Indiana launching push to inform students about internships

(WISH Photo, file)

INDIANAPOLIS (AP) — Indiana is launching a new statewide push to teach students about the value of internships and other work-based experiences that can boost their job prospects in an increasingly competitive economy, the state’s higher education commissioner said Monday.

Commissioner Teresa Lubbers said the Career Ready campaign will debut in late April as part of Gov. Mike Pence’s challenge to Indiana companies to add 10,000 internships and other work-based learning experiences for students. The new push is a partnership between the commission, companies and colleges.

Lubbers said the Career Ready campaign will teach high school and college students about “meaningful” career and workplace experiences they can pursue.

“This effort will teach more students about Indiana’s wide range of career opportunities — from job-shadowing to internships — that make them better prepared and more attractive to employers,” Lubbers said during her annual state of higher education address at the Statehouse.

She said that with employers demanding better-educated workers, internships and other on-the-job experiences that are available to both high school and college students can help them as they pursue their educations while dreaming of landing a job in their field of choice.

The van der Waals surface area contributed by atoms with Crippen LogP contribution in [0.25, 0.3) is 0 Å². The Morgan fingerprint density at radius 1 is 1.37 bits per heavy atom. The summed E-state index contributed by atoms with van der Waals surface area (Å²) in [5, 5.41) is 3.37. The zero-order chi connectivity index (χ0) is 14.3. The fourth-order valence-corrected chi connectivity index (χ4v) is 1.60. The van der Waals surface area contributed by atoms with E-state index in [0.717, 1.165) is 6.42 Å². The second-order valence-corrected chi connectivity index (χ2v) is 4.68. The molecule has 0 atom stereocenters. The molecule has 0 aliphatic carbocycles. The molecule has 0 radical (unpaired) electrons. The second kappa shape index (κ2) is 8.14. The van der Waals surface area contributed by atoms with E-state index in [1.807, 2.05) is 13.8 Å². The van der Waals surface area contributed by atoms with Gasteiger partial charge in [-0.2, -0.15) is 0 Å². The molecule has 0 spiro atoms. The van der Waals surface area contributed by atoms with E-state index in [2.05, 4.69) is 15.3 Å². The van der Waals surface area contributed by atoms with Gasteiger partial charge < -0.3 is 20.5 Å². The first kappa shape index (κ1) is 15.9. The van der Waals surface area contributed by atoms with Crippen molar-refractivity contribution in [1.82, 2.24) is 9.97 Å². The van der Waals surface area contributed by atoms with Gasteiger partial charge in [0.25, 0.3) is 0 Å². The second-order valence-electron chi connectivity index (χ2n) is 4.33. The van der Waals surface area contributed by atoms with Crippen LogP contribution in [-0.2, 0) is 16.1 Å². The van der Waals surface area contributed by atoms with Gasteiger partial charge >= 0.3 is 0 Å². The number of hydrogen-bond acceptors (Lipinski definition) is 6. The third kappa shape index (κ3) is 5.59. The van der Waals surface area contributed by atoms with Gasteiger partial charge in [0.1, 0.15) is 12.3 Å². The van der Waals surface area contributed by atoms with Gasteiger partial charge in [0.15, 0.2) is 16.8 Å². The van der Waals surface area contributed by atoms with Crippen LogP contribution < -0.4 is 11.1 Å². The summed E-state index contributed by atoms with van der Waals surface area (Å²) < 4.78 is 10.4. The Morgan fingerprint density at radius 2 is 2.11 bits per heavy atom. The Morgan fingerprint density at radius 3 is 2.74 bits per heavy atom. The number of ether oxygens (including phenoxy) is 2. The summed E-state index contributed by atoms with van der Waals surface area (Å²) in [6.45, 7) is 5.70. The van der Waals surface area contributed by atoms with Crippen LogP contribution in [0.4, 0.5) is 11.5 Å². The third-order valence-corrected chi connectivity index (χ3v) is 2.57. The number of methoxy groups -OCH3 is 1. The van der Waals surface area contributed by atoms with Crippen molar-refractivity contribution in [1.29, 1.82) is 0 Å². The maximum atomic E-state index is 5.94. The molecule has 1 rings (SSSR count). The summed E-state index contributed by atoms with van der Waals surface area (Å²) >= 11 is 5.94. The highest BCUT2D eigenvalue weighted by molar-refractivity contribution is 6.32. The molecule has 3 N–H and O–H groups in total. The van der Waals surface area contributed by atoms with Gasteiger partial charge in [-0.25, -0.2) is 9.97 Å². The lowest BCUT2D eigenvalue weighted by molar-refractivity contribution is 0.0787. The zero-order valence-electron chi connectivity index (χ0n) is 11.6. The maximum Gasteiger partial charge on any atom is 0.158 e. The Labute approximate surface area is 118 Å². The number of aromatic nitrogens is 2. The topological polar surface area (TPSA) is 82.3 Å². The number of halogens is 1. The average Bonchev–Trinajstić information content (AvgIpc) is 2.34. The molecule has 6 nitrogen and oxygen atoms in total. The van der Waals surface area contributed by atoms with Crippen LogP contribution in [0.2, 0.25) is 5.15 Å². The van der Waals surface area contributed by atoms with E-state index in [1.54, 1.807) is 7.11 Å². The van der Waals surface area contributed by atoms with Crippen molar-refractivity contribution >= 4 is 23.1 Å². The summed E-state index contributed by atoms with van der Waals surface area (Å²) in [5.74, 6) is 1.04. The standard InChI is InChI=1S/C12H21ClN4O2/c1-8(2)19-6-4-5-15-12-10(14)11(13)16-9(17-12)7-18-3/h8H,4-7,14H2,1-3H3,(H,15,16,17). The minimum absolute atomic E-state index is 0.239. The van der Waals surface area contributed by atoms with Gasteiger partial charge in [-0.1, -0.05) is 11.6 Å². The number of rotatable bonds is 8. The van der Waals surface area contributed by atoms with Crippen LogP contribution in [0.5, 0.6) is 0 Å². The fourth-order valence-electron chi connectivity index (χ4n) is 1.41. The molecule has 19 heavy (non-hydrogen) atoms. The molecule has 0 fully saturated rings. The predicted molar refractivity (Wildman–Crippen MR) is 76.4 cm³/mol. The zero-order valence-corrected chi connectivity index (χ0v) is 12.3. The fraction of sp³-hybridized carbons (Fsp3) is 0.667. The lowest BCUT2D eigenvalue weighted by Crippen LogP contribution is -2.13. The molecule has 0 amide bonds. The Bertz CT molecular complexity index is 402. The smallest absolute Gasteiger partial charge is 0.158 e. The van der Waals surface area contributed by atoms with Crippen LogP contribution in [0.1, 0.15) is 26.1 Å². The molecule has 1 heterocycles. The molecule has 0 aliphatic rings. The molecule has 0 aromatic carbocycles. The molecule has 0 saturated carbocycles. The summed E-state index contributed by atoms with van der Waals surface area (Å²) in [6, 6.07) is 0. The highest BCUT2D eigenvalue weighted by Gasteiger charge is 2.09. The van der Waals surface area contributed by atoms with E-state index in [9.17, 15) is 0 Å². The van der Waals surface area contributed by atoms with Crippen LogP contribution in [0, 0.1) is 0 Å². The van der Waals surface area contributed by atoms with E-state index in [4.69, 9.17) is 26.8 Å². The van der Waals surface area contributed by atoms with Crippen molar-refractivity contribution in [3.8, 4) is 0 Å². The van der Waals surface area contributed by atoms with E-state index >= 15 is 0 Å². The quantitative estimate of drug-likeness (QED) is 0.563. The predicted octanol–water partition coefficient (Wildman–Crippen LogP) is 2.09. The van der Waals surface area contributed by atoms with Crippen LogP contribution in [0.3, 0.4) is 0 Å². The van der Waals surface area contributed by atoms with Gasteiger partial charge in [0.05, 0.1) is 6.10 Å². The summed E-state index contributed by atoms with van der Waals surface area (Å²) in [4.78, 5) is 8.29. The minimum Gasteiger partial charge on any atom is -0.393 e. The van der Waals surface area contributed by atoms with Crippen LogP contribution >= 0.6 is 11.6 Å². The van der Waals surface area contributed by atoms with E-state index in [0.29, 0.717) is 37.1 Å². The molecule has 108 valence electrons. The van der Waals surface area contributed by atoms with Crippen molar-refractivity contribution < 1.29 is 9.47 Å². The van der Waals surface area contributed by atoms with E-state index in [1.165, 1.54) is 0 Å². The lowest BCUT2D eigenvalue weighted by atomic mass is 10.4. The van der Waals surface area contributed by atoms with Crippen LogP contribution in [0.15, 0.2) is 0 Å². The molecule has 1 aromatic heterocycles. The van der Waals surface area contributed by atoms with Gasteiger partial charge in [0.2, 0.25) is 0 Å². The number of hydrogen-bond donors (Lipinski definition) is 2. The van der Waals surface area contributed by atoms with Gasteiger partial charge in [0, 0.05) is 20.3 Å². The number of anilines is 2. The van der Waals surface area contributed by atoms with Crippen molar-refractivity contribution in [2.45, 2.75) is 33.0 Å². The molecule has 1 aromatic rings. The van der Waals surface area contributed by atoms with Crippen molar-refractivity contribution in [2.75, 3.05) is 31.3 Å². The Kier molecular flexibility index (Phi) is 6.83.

Lubbers said recent Gallup-Purdue Index findings showed that only 6 percent of college graduates nationwide said they had “a meaningful internship or job in college.”

The Pence administration’s Indiana Career Council and regional work councils are working to get the state’s companies to add 10,000 internships in the years ahead.

On Monday, Lubbers encouraged the state’s colleges and universities to work with businesses to incorporate internships into their degree programs.

“We want work-and-learn experiences to become the new standard on our campuses and in our classrooms,” she said.

The Career Ready Campaign will link students with internships, and job shadowing and training experiences in their area of interest through a website and regional career fairs. Colleges and schools will also hold career events and be encouraged to incorporate elements of the campaign into daily lessons.

Brandon Morgeson, a 22-year-old who will graduate in May from Ball State University with a degree in communications studies, landed an internship with the Indiana Senate last year after hearing about the chamber’s internships during a college job fair.

Morgeson said the paid internship has given him invaluable on-the-job experience, even though he hasn’t decided exactly what career he’ll pursue.

“I feel like I got lucky with my internship. I see so many of my friends graduating and they’re just going straight home and not getting jobs,” Morgeson said.

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